Unsettling the Northeast | HT editorial
The Citizenship (Amendment) Bill, 2019, has faced its most fierce backlash in the Northeast. This is not a surprise, for it is the Northeast which has witnessed the intersection of debates around ethnicity, religion, citizenship, migration and cross-border flow of people most intensely. In Assam, the anti-immigrant sentiment led to a mass movement, culminating in the exercise to update the National Register of Citizens. Tensions between Bengali speakers, who mostly migrated from what is now Bangladesh, and indigenous people, have persisted in Tripura. Nagaland is home to Asia’s longest insurgency, seeking its distinct identity and geography. Manipur has witnessed insurgencies, and conflicts between both the dominant Meitei community with “outsiders”, and between Meiteis and tribes. And it is in all these states — and Meghalaya, Mizoram and Arunachal Pradesh — where there is a cross-cutting resentment against immigrants.
To allay fears that CAB would mean an influx of immigrants, the Centre made three decisions. The cut-off date for religious minorities seeking expedited citizenship was fixed for December 31, 2014. Those availing CAB provisions would not be able to settle in states requiring an Inner Line Permit (ILP) — Nagaland, Mizoram, Arunachal Pradesh — and sixth schedule areas, which include parts of Assam, almost all of Meghalaya, parts of Tripura. For good measure, ILP was extended to Manipur.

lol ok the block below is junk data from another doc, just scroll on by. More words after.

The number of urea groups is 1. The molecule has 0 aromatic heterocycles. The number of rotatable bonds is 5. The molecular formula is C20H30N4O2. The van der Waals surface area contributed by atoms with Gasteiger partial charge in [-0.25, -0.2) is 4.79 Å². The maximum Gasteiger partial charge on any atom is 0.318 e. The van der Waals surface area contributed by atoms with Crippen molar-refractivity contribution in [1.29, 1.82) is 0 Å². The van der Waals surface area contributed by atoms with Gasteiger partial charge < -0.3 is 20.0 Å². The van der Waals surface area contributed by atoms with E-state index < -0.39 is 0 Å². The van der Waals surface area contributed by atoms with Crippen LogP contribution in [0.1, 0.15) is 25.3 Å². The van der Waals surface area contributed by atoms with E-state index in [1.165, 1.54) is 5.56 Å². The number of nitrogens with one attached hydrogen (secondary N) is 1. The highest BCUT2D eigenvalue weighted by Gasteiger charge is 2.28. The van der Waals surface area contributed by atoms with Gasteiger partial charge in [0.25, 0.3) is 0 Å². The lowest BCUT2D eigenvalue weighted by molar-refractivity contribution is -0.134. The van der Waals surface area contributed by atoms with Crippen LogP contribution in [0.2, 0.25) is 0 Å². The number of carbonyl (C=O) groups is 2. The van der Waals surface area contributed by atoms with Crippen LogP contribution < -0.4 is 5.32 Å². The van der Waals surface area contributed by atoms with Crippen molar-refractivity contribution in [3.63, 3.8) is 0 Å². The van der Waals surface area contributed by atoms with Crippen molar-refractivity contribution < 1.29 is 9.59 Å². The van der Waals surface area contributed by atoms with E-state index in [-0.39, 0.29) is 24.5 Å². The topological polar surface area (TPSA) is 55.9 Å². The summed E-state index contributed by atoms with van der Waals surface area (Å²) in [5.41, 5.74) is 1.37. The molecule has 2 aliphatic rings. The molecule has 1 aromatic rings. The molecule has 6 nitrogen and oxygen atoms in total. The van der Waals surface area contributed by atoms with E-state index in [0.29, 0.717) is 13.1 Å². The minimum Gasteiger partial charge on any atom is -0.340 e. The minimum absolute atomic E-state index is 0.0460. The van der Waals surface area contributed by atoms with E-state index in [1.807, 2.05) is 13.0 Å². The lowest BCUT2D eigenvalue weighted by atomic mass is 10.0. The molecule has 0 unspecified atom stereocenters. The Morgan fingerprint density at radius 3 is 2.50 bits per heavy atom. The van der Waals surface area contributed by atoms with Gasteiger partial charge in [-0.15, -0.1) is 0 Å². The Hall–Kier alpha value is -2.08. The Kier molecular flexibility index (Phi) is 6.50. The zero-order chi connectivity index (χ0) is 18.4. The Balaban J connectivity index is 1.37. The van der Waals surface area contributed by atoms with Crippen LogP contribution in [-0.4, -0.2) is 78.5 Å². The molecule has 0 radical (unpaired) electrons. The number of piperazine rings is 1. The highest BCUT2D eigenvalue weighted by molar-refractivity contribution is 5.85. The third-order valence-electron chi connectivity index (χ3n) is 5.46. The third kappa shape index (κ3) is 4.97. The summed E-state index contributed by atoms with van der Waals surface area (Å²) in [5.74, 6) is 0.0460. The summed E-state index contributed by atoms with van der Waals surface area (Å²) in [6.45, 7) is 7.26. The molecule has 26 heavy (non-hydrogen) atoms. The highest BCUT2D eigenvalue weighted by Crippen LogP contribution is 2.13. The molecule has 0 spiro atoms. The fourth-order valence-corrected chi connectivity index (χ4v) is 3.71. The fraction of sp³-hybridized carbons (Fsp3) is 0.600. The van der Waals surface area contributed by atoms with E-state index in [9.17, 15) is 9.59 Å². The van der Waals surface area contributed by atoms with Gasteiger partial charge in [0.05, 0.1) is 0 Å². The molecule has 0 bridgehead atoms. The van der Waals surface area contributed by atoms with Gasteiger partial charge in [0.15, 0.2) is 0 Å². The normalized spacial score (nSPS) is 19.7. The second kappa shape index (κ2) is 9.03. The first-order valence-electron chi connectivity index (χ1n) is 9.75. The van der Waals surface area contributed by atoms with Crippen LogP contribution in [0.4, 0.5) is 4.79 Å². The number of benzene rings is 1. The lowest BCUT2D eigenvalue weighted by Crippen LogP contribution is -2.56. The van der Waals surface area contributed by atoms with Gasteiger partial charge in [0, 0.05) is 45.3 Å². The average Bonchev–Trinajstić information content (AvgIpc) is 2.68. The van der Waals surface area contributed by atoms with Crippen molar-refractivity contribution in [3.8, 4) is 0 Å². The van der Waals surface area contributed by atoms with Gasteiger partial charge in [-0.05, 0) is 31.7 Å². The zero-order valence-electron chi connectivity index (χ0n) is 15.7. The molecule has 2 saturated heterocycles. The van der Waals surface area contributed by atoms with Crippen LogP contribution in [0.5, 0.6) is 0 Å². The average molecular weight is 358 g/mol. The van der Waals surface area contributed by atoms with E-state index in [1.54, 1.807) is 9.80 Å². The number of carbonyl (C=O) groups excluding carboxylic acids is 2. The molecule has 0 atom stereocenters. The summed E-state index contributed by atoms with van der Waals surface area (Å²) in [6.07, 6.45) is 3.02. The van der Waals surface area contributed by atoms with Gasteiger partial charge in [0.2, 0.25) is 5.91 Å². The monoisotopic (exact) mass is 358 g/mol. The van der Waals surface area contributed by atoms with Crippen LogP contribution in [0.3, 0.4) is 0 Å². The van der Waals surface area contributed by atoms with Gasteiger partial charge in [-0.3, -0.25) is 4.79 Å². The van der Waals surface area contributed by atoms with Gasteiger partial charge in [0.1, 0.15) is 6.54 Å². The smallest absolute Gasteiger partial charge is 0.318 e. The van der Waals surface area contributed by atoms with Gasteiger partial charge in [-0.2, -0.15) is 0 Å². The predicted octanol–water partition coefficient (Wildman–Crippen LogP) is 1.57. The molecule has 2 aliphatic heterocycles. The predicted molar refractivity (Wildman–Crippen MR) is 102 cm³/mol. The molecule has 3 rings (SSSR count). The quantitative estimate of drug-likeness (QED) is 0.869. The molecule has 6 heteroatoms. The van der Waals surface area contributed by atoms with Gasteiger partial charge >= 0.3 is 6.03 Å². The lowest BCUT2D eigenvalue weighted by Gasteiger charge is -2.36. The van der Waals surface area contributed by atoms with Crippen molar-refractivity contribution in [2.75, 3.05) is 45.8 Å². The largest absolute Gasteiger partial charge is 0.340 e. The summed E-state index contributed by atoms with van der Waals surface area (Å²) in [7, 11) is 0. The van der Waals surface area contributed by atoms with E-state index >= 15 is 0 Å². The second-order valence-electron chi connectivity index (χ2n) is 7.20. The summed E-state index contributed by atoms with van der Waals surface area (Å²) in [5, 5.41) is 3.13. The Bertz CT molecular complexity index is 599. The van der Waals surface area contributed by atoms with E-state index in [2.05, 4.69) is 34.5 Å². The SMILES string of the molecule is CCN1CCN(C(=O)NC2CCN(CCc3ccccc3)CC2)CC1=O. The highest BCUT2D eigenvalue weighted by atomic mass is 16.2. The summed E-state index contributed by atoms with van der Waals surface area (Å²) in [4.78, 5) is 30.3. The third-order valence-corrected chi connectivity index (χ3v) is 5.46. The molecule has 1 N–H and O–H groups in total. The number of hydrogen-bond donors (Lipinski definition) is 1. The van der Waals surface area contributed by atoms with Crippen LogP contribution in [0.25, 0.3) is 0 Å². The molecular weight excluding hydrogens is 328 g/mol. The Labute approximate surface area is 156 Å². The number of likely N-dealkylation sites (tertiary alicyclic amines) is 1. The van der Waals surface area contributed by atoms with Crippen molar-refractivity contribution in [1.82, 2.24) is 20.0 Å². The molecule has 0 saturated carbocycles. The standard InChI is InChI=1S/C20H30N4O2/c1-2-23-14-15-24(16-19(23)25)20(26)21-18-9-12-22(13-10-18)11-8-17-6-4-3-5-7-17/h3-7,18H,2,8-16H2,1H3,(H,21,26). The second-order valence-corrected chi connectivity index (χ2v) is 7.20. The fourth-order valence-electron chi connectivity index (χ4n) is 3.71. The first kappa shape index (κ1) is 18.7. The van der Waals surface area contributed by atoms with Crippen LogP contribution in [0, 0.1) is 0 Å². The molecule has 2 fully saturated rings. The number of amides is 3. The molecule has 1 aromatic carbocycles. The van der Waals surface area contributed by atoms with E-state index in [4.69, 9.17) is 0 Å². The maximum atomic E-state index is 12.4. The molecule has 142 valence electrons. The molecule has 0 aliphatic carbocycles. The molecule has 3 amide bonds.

This has helped the Bharatiya Janata Party (BJP) win the support of some of its allies in the region. It has also managed to get its local units to fall in line. But as the protests show, there remains anger. This newspaper has argued the CAB and the idea of a nationwide National Register of Citizens is flawed and dangerous for it undermines India’s constitutional values and will burden citizens. It also has the potential to unsettle the fragile peace, as the Northeast shows. Ironically, for a party which emphasises the idea of “one nation”, the BJP has reinforced and even created almost an entirely distinct exception for the Northeast from CAB. Equally ironical that a government which speaks of making the Northeast the lynchpin of its Act East policy has introduced a move which can usher in instability. And for the Centre, which, to its credit, has ensured peace in the Northeast, a move that revives old wounds could be a political and security threat.